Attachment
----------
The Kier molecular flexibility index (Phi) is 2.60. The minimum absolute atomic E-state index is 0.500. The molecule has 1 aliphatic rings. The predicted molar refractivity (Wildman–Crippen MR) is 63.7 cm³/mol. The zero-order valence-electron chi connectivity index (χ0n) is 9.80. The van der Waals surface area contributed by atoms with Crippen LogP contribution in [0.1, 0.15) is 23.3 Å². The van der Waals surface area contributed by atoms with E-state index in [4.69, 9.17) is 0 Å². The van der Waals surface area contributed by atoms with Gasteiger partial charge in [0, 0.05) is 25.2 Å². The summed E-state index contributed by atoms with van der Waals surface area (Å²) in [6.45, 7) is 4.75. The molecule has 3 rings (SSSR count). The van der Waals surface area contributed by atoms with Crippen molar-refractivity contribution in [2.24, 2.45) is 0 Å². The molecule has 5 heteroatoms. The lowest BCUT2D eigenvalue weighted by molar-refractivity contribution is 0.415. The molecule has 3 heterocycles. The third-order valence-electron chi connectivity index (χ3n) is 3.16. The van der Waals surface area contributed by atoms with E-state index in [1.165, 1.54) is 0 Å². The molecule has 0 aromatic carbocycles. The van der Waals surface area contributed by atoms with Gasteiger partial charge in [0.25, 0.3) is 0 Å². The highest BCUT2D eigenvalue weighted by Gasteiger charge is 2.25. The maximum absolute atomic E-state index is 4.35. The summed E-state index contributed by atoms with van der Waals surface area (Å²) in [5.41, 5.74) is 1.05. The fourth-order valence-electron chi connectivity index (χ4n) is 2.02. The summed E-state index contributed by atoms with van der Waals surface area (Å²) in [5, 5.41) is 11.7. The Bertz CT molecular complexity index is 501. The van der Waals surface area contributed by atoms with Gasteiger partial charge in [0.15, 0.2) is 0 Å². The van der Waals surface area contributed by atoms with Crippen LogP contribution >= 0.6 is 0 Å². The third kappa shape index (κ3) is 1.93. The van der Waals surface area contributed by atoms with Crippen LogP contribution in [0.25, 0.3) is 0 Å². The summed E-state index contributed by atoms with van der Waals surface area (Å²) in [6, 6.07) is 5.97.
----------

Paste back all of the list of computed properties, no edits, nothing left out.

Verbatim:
The Kier molecular flexibility index (Phi) is 2.60. The minimum absolute atomic E-state index is 0.500. The molecule has 1 aliphatic rings. The predicted molar refractivity (Wildman–Crippen MR) is 63.7 cm³/mol. The zero-order valence-electron chi connectivity index (χ0n) is 9.80. The van der Waals surface area contributed by atoms with Crippen LogP contribution in [0.1, 0.15) is 23.3 Å². The van der Waals surface area contributed by atoms with E-state index in [4.69, 9.17) is 0 Å². The van der Waals surface area contributed by atoms with Gasteiger partial charge in [0, 0.05) is 25.2 Å². The summed E-state index contributed by atoms with van der Waals surface area (Å²) in [6.45, 7) is 4.75. The molecule has 3 rings (SSSR count). The van der Waals surface area contributed by atoms with Crippen molar-refractivity contribution in [2.24, 2.45) is 0 Å². The molecule has 5 heteroatoms. The lowest BCUT2D eigenvalue weighted by molar-refractivity contribution is 0.415. The molecule has 3 heterocycles. The third-order valence-electron chi connectivity index (χ3n) is 3.16. The van der Waals surface area contributed by atoms with E-state index in [1.165, 1.54) is 0 Å². The molecule has 0 aromatic carbocycles. The van der Waals surface area contributed by atoms with Gasteiger partial charge in [0.25, 0.3) is 0 Å². The highest BCUT2D eigenvalue weighted by Gasteiger charge is 2.25. The maximum absolute atomic E-state index is 4.35. The summed E-state index contributed by atoms with van der Waals surface area (Å²) in [5.41, 5.74) is 1.05. The fourth-order valence-electron chi connectivity index (χ4n) is 2.02. The summed E-state index contributed by atoms with van der Waals surface area (Å²) in [5, 5.41) is 11.7. The Bertz CT molecular complexity index is 501. The van der Waals surface area contributed by atoms with Gasteiger partial charge in [0.15, 0.2) is 0 Å². The van der Waals surface area contributed by atoms with Crippen LogP contribution >= 0.6 is 0 Å². The third kappa shape index (κ3) is 1.93. The van der Waals surface area contributed by atoms with Crippen LogP contribution in [0.25, 0.3) is 0 Å². The summed E-state index contributed by atoms with van der Waals surface area (Å²) in [6, 6.07) is 5.97.